Care Robots

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  • RIBA, the cute care robot
    • - The initial concept for RIBA was to create a nursing assistant robot that would employ robot technologies in order to accomplish physically demanding tasks such as lifting people. It is no simple task, however, for a robot to be able to lift and carry a person, because the movements required are quite different from the case of an industrial robot grasping and lifting up an object.
    • Equipped with two arms, RIBA is capable of lifting and carrying a care recipient, while supporting the back and the area behind the knees, like a groom gently scooping up his bride.
    • “The cute, teddy bear-like design of RIBA is intended to make the robot fit in comfortably with the caregiving environment and be accepted by care recipients,” explains Mukai Toshiharu.
    • "The tactile sensors equipped throughout RIBA allow it to be guided by caregivers who touch its arms or other parts. This ease of use for caregivers is another essential ingredient for popularizing a nursing assistant robot"

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  • Paro, the cute therapeutic companion robo-seal
    • "In a pilot study published by the Journal of Gerontological Nursing, a team of Australian and German researchers allowed elderly patients stricken with dementia to interact with “therapeutic companion robots.” In this case, the researchers used a Japanese creation called Paro—robots designed to sense touch, light, sound, temperature, and posture. The robots can show emotions, including happiness, surprise, and anger. They can also adapt to a user’s preferences, repeating actions that result in petting and avoiding actions they associate with being hit.""
    • Seal pups were chosen because they are cute and also quite alien (one is not likely to have preexisting experiences with seals, thereby lessening chances of there being a negative response towards a seal pup robot.
    • - It's Not a Stuffed Animal, It's a $6,000 Medical Device - Paro the Robo-Seal Aims to Comfort Elderly, but Is It Ethical? - "It never quite caught on. "It doesn't do much other than utter weird sounds like 'heeee' or 'huuuu,'" says Tomoko Iimura, whose adult day-care center in Tsukuba City keeps its Paro in a closet."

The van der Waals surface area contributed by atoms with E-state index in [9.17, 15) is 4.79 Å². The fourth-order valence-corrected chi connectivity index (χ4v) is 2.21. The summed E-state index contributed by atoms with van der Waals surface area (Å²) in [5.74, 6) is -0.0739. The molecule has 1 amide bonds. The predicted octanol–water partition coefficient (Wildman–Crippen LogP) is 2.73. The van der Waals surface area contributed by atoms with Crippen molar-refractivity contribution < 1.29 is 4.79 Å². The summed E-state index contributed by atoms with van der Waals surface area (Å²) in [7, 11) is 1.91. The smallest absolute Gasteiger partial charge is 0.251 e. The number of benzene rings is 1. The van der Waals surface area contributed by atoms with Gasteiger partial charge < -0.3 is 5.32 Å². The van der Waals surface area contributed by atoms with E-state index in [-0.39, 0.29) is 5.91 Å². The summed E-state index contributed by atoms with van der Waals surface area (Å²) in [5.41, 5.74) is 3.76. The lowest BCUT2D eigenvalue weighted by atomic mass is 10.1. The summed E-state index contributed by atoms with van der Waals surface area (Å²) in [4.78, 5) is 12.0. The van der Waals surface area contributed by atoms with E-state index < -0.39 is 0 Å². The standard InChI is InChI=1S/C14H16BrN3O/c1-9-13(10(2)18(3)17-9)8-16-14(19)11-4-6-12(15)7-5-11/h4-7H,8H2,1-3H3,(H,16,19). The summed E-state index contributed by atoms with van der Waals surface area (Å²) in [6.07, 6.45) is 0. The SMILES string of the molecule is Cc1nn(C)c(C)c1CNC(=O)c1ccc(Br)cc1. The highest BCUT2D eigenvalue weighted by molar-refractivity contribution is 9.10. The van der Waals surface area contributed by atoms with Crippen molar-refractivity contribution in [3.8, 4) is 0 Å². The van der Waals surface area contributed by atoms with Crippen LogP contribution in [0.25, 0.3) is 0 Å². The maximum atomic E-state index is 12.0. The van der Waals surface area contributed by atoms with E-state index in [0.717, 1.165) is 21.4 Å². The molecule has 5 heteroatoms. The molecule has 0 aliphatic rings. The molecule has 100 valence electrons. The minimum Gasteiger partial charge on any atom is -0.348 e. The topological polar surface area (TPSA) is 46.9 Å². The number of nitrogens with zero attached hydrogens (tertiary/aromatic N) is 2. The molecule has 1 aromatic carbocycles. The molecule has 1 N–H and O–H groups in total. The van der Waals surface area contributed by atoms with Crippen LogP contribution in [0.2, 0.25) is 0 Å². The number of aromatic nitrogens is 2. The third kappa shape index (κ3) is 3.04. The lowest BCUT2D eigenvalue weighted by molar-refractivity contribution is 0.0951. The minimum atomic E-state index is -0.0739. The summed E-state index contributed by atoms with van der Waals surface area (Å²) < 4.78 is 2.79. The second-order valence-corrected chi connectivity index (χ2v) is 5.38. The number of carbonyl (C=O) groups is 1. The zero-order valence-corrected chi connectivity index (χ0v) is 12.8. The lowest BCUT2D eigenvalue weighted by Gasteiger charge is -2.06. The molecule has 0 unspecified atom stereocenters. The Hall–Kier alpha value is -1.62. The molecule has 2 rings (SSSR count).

• Sherry Turkle, a professor in the Science, Technology and Society program at the Massachusetts Institute of Technology, acknowledges Paro's potential as a communication aid, but warns against regarding it as a companion. "Why are we so willing to provide our parents, then ourselves, with faux relationships?" she asks.
      • DTI requires caregivers to attend Paro seminars, where they discuss such issues as whether it's OK to leave an elderly person alone with a Paro, and whether patients must be told it's a robot. Don't allow someone to "escape into a strange seal robot's universe," cautions Lone Gaedt, senior consultant at DTI.
      • ""I love animals," explains Ms. Simmeth. She whispered to the robot in her lap: "I know you're not real, but somehow, I don't know, I love you."
    • Mechanical Love -

Uncanny Valley

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  • Eisa Jocson’s Macho Dancer
    • - “Macho doesn’t prove mucho,” socialite and actress Zsa Zsa Gabor once punned. And while a certain prideful strut and a slightly aggressive air may prove little, it remains a schema that frames how we perceive and gauge masculinity, which is begging to be deconstructed. Eisa Jocson‘s recent performance “Macho Dancer” (2014) at the Portland Institute for Contemporary Art’s (PICA) 2014 Time-Based Art Festival (TBA) used macho gestures like muscle flexing, chest puffing, and other assertive poses. Bare-chested while simultaneously flexing her arms and flaunting her manufactured bulge, the performance was gender-bending cognitive dissonance at its artistic best.

See Also